We studied 17 healthy volunteers who consumed light meals containing a standardized amount of carbohydrates, proteins, and lipids. We collected blood for routine clinical chemistry tests before the meal and 1, 2, and 4 hr thereafter.
Results
One hour after the meal, triglycerides (TG), albumin (ALB), uric acid (UA), phosphatase (ALP), Ca, Fe, and Na levels significantly increased, whereas blood urea nitrogen (BUN) and P levels decreased. TG, ALB, Ca, Na, P, and total protein (TP) levels varied significantly. Two hours after the meal, TG, ALB, Ca, Fe, and Na levels remained significantly high, whereas BUN, P, UA, and total bilirubin (BT) levels decreased. Clinically significant variations were recorded for TG, ALB, ALT, Ca, Fe, Na, P, BT, and direct bilirubin (BD) levels. Four hours after the meal, TG, ALB, Ca, Fe, Na, lactate dehydrogenase (LDH), P, Mg, and K levels significantly increased, whereas UA and BT levels decreased. Clinically significant variations were observed for TG, ALB, ALT, Ca, Na, Mg, K, C-reactive protein (CRP), AST, UA, and BT levels.
Conclusions
A significant variation in the clinical chemistry parameters after a regular meal shows that fasting time needs to be carefully considered when performing tests to prevent spurious results and reduce laboratory errors, especially in an emergency setting.
doi:10.3343/alm.2012.32.4.250
PMCID: PMC3384805  PMID: 22779065
Blood specimen collection; Clinical laboratory techniques; Diagnostic errors; Eating; Fasting; Postprandial period; Reference values; Reproducibility of results; Quality control; Specimen handling
23.  Foot-strike haemolysis after a 60-km ultramarathon 
Blood Transfusion  2012;10(3):377-383.
Background.
The various contributors to sport-related anaemia include increased plasma volume, exercise-induced oxidative stress, increased body temperature, acidosis, gastrointestinal bleeding, acute and chronic inflammation as well as compression and damage of red blood cells (RBC) in the capillaries within the contracting muscles. The effective contribution of foot-strike haemolysis is unclear.
Materials and methods.
We studied 18 Caucasian male athletes (mean age, 42 years; range, 34–52 years) before and immediately after a 60-km ultramarathon. Laboratory investigations included the haematological profile along with haptoglobin, potassium, aspartate aminotransferase (AST), creatine kinase (CK), lactate dehydrogenase (LDH) and albumin concentrations and a haemolysis index (HI).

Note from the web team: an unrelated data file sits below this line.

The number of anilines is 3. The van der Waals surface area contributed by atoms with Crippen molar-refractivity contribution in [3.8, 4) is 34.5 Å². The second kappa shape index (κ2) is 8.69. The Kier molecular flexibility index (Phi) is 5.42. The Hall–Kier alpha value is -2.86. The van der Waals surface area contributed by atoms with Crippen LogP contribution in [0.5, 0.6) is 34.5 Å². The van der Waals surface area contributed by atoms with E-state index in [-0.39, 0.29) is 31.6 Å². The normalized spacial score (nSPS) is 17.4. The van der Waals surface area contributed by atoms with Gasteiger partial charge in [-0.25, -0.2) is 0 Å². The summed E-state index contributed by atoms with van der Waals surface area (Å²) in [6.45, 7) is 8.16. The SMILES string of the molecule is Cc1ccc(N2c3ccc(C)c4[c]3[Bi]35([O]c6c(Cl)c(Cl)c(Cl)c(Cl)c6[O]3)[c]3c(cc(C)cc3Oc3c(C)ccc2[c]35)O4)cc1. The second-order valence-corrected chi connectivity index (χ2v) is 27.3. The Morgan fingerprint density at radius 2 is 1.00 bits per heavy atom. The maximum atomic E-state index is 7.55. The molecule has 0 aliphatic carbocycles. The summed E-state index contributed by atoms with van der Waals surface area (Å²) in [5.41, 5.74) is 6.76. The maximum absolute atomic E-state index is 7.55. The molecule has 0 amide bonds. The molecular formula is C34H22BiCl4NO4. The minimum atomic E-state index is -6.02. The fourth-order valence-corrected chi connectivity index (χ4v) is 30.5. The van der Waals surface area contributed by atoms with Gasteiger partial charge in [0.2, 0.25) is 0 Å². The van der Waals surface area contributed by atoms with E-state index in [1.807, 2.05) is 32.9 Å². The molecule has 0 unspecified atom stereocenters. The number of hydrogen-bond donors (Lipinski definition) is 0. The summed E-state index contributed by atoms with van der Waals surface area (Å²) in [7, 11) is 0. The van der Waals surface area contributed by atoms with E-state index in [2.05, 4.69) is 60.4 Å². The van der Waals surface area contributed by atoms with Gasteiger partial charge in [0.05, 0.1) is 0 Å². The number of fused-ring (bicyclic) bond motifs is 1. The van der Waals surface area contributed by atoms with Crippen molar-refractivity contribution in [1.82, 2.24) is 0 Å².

Results.
No significant variations were found in post-exercise values of haemoglobin, RBC count and haematocrit. Mean corpuscular volume and haptoglobin were significantly decreased, whereas RBC distribution width was increased. The concentration of haptoglobin was reduced by approximately 50%, whereas enzyme concentrations were all remarkably increased. The HI remained below 0.5 g/L. After adjusting for plasma volume change, the increases were 1.7% for potassium (P=0.17), 30% for AST (P<0.01), 49% for LDH (P<0.01) and 2.39-fold for CK (P<0.01). A statistically significant association was found between haemoconcentration-adjusted variations of CK and those of AST (r=0.803; P<0.01) and LDH (r=0.551; P=0.02).
Discussion.
This is the first study demonstrating that long-distance running does not induce clinically significant changes in haemoglobin, haematocrit, RBC count or potassium concentration. The significant post-exercise decrease of haptoglobin reflects a certain degree of haemolysis, but the concentration of cell-free haemoglobin remaining below 0.5 g/L and the non-significant variation in RBC count both indicate that the foot-strike haemolysis is very modest or even clinically negligible.
doi:10.2450/2012.0167-11
PMCID: PMC3417738  PMID: 22682343
sport; physical exercise; marathon; haemolysis
24.  Serum Oxidant and Antioxidant Status in Adolescents Undergoing Professional Endurance Sports Training 
This study evaluated the impact of professional training on serum oxidant and antioxidant status in adolescent endurance athletes and compared it with that of untrained individuals. Firstly, serum thiobarbituric-acid-reactive substances (TBARSs), xanthine oxidase (XO), catalase (CAT), reduced glutathione (GSH), superoxide dismutase (SOD), and total antioxidant capacity (T-AOC) were measured in 67 male runners, cyclists, and untrained adolescents. Seven-day dietary intakes were also assessed. Secondly, for age- and Tanner-stage-matched comparison, 36 out of the 67 subjects (12 for each group) were then selected and investigated. In cyclists, XO, GSH, and CAT were higher as compared with runners and controls. The CAT in runners, but not GSH and XO, was also higher than in controls. TBARS, T-AOC, and SOD did not differ among the study populations. Regarding the inter-individual relationships among serum redox statuses and dietary nutrient intakes, significant correlations were noted in CAT versus carbohydrates, protein, magnesium, and manganese; GSH versus carbohydrates, protein, fat, selenium, zinc, iron, and magnesium; XO versus cholesterol; CAT versus GSH. These findings suggest that the resting blood redox balance in the professional adolescent athletes was well maintained partly by the increase of individual antioxidant in adaptation to chronic exercise.
doi:10.1155/2012/741239
PMCID: PMC3345234  PMID: 22577491